Not having identification also makes it difficult for these individuals to prove their identity at interior checkpoints when attempting to return to their original hometowns in different parts of Mexico, creating a great deal of uncertainty and making them vulnerable to exploitation by local authorities or criminal elements while on their voyage.

A Survey on Migration on the Northern Mexican Border, conducted by the Colegio de la Frontera Norte (COLEF), showed that the failure to return personal belongings to deported persons increased by 400 percent between 2007 and 2010, from 6,650 to 34,820 individuals. In the last four months, CDHM has restored personal belongings to 37 individuals were deported to Ciudad Juarez.

Border Patrol agents issue a 30-day notice to detainees prior to the destruction of seized property. But if immigration officials hold an individual in a long-term detention facility or detainees face charges of illegal entry or illegal reentry, they may be unable to respond within 30 days and their personal property is destroyed. Also if the person has not been adequately informed about the 30-day limit, attempts to regain his or her possessions even one day late, results in lost belongings.

Nicolás’s experience is also a disturbing example of Customs and Border Patrol’s questionable practice of boarding buses and trains in the interior of the United States and demanding “papers” from passengers. A recent report published by the New York Civil Liberties Union and other NY immigrant advocacy groups showed that between 2006 and 2009, most of the 2,743 people apprehended by CPB during sweeps of public transportation in New York bus and train stations were of Latino/Hispanic descent or people of color[1].

“Border Patrol agents in the United States should not be asking for papers from bus passengers who are traveling within the United States and much less asking for these papers from individuals who are leaving the country,” notes Vicki B. Gaubeca, director of the ACLU of New Mexico Regional Center for Border Rights. “The NYCLU report illustrates how border patrol agents may use racial profiling when asking passengers for their documents. This practice needs to stop.”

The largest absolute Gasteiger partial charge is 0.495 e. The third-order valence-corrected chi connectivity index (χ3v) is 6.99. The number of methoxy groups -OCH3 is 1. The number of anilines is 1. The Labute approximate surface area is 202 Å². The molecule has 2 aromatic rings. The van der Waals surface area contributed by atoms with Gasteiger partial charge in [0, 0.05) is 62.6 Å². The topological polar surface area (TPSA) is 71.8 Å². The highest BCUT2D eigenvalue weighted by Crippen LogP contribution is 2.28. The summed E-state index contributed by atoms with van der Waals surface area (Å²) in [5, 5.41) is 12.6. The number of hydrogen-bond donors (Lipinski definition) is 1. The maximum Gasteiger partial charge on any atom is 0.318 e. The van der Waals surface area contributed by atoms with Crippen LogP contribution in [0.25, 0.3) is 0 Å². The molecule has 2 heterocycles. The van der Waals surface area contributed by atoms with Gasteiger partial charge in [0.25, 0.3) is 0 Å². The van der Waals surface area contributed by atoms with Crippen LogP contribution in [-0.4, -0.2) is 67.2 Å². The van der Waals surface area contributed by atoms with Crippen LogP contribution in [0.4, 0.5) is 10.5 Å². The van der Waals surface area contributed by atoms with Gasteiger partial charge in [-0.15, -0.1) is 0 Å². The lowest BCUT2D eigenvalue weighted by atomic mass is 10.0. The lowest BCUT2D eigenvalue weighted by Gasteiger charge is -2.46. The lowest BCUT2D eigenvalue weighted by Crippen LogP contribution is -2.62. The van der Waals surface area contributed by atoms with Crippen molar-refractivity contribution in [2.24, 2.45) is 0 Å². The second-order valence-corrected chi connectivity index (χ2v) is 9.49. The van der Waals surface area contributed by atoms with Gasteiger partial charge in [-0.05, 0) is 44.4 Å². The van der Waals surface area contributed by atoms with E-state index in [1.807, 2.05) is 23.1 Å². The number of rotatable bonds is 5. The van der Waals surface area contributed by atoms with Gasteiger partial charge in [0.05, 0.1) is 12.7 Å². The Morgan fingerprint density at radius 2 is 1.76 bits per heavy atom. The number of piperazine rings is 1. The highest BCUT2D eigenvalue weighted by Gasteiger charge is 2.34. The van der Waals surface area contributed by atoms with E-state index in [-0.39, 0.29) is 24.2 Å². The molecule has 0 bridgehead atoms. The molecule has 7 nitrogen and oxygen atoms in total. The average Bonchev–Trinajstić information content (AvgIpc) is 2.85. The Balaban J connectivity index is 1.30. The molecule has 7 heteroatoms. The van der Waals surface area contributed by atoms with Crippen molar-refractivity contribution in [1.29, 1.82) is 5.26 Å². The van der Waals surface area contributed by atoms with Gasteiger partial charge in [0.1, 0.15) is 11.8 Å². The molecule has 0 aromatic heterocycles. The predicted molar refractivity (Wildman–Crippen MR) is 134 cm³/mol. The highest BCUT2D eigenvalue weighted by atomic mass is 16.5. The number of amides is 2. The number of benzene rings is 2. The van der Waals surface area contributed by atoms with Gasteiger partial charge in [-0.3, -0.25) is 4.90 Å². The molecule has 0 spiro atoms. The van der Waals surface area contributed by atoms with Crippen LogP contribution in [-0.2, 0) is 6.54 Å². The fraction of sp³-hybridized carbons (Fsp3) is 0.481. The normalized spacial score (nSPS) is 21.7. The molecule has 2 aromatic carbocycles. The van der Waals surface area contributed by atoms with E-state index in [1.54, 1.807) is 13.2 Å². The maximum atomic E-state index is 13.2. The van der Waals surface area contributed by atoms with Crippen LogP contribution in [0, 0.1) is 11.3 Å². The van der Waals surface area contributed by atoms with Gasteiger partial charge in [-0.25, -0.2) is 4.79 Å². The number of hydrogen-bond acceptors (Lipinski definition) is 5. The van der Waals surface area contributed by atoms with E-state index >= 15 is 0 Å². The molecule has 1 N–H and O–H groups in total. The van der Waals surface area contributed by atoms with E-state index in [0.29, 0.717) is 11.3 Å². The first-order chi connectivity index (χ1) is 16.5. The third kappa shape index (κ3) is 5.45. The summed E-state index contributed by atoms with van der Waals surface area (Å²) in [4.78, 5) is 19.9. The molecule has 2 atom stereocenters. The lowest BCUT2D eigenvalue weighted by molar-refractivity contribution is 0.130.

“In addition, Border Patrol has the responsibility to return personal belongings to individuals prior to their deportation,” added Ms. Gaubeca. “Not returning an individual’s belongings contradicts the American core values of justice and due process.”

[1] NYU Immigrant Rights Clinic, the New York Civil Liberties Union and Families for Freedom.

December 9, 2011 at 03:10 PM in Border Issues, Civil Liberties | Permalink | Comments (0)

Wednesday, October 26, 2011

Hector Balderas: Why Cain's Electrified Fence Is Not So Shocking

Images-1Today, NM Democratic candidate for Senate Hector Balderas wrote an op-ed that appeared in the Huffington Post Latino Voices about how GOP presidential candidate Herman Cain's offensive and unbecoming call for an electrified border fence is not shocking, considering the rest of the Republican agenda. It can be found HERE, or see the full text below.

An electrified fence. On the border. Designed to kill people. Along with "real guns with real bullets."

This is the immigration "plan" recently proposed by Republican presidential candidate Herman Cain.

And he's one of his party's frontrunners.

There's no question that immigration is a serious issue that needs to be addressed. No one wants to see people entering this country illegally -- that's why we need bipartisan, comprehensive immigration reform in this country. We need leaders who aren't afraid to take up this problem and acknowledge the realities of how we live. For too long, Washington has failed in its responsibilities and not lifted a finger to do anything about this issue.

But Mr. Cain doesn't support bipartisan immigration reform. Neither do any of the other Republican presidential candidates. They all oppose a path to citizenship. They all oppose a federal DREAM Act. They all support Arizona's draconian law that promotes racial profiling.

Instead, Mr. Cain supports electrified fences, guns and bullets. His proposal is not just offensive to the Hispanic community but unbecoming of someone seeking high office, and it flies in the face of everything this great country stands for.